There is nothing cuter than looking at a baby pig or – wait a minute, maybe a baby cow. Well we got to see them all this past Monday as we went on a local farm tour.
As we look to expand our locally sourced food for Cantina we teamed up with Lee Petitgout, Agriculture Teacher and FFA Advisor at Nation Ford High School. One of Lee’s missions is to connect the community with locally produced food. She has been doing this with her students but also with her adult programs, including Tastefully Local, which offers free monthly lectures to the community about local food sources, and a special Farm to Fork event each year. Lee and Mike Ramsey, our Warden of Woodsmoke, have been working together for many years, so Lee was the perfect friend to be our tour guide to expand our knowledge of local farms.
First thing about a local farm tour is it starts early-just like the work on a farm. I had my coffee in hand, Mike, Eli, Drew, Chad and I went at 7:00 am to meet up with Lee. We headed to McConnells, in western York County.
Our first local farm stop was the Nance Farm Creamery where we met William and Caci Nance. We learned they have 100 cows that are milked twice a day and there are NO days off. Literally twice a day, EVERY day. Listening to Caci was exciting because all the nuance and excitement they had about their product was the same that we have about our food and brewing beer. There is so much that goes into the farming culture, the work is evidently neverending, so when a there is a little hiccup, it needs to be sorted as soon as possible. Farms rely on farming equipment, that is why making sure that everything is up to code is incredibly important, this is where companies like https://www.costex.com/ and others like it, come in and are used to replace parts that may be worn out due to constant use. As long as people stay on top of what they need, farms can thrive.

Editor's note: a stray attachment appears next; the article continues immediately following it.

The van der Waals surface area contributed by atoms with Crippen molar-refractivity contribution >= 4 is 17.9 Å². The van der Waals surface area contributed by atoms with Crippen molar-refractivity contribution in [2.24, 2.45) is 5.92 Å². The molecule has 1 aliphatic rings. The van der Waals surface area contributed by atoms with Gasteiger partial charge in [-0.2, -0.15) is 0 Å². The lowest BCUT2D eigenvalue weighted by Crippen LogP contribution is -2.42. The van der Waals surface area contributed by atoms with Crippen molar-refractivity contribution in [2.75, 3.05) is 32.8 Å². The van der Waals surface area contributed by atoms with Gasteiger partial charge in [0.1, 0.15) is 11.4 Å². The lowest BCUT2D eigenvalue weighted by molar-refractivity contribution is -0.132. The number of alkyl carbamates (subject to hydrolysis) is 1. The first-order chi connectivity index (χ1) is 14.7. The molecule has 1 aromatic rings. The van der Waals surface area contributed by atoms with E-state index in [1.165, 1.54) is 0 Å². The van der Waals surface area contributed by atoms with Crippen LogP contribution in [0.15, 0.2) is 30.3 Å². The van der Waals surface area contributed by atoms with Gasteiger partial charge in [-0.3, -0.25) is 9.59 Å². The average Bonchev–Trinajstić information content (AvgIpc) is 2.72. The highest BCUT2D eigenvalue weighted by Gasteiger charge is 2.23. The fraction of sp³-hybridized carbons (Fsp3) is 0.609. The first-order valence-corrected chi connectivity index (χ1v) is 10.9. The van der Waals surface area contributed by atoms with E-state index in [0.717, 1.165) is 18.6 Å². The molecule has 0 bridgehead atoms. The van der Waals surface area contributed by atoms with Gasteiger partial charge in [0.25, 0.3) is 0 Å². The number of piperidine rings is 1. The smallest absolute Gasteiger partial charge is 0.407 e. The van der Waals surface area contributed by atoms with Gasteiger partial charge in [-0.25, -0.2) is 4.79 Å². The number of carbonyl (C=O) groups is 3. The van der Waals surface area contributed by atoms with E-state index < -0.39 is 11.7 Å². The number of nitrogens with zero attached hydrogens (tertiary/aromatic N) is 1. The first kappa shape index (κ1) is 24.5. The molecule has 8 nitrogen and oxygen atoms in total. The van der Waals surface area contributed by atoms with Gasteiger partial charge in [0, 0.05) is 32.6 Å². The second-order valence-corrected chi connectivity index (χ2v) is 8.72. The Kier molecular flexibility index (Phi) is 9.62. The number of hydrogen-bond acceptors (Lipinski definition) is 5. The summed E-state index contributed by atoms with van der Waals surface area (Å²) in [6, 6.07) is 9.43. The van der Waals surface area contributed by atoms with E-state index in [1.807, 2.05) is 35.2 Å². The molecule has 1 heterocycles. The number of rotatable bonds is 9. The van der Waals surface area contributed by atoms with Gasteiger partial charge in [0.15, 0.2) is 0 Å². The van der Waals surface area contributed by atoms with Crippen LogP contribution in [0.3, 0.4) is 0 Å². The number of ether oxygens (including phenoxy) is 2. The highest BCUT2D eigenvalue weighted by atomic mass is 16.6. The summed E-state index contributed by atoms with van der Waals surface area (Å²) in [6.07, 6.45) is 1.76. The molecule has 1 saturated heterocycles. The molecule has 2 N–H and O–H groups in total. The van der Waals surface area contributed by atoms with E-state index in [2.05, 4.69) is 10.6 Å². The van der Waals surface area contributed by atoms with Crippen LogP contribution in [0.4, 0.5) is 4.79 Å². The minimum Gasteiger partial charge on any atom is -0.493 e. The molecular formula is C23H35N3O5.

This was hard work for sure, but this was something that they loved and it wasn’t just a job. We talked about how to make butter and cheese from their cream. We talked about milk from a cow versus milk from the grocery store. Let’s just say I will never look at milk the same. We did, however, recommend that they have the milk tested on a regular basis. The reason is cow’s milk and milk products might contain a wide range of microbes. Pasteurization reduces most of these risks, but not all. These microbes have the potential to cause diarrhea or vomiting. As a result, we advised them to get their milk tested in laboratories or larger industries where they sell milk, which use specialized dairy test kits to detect the presence of such microbes. Informal and unregulated marketing, handling, and processing of dairy products; a lack of financial incentives for quality improvement; and insufficient knowledge and skills in hygienic practices are among the causes of small-scale dairy producers’ difficulties in producing hygienic products. That’s why we asked them to get their raw milk tested in the laboratories of bigger dairy industries once in a while.
Next up we went over to Cotton Hills Farm and meet the Wilson Family, who have been expanding their family farm for years and have retail markets. They grow cotton, sweet potatoes, strawberries, melons, squash, and tomatoes. There is no down time even in the Winter. They were expanding buildings, making peach baskets, and tenting winter crops. I was surprised to see the strawberry plants out in the fields. It was explained that they are planted and stay fairly small until the early spring when they go crazy. As we discussed the timing of when produce would be ready Eli and Drew were thinking of dishes, and I was thinking of beer.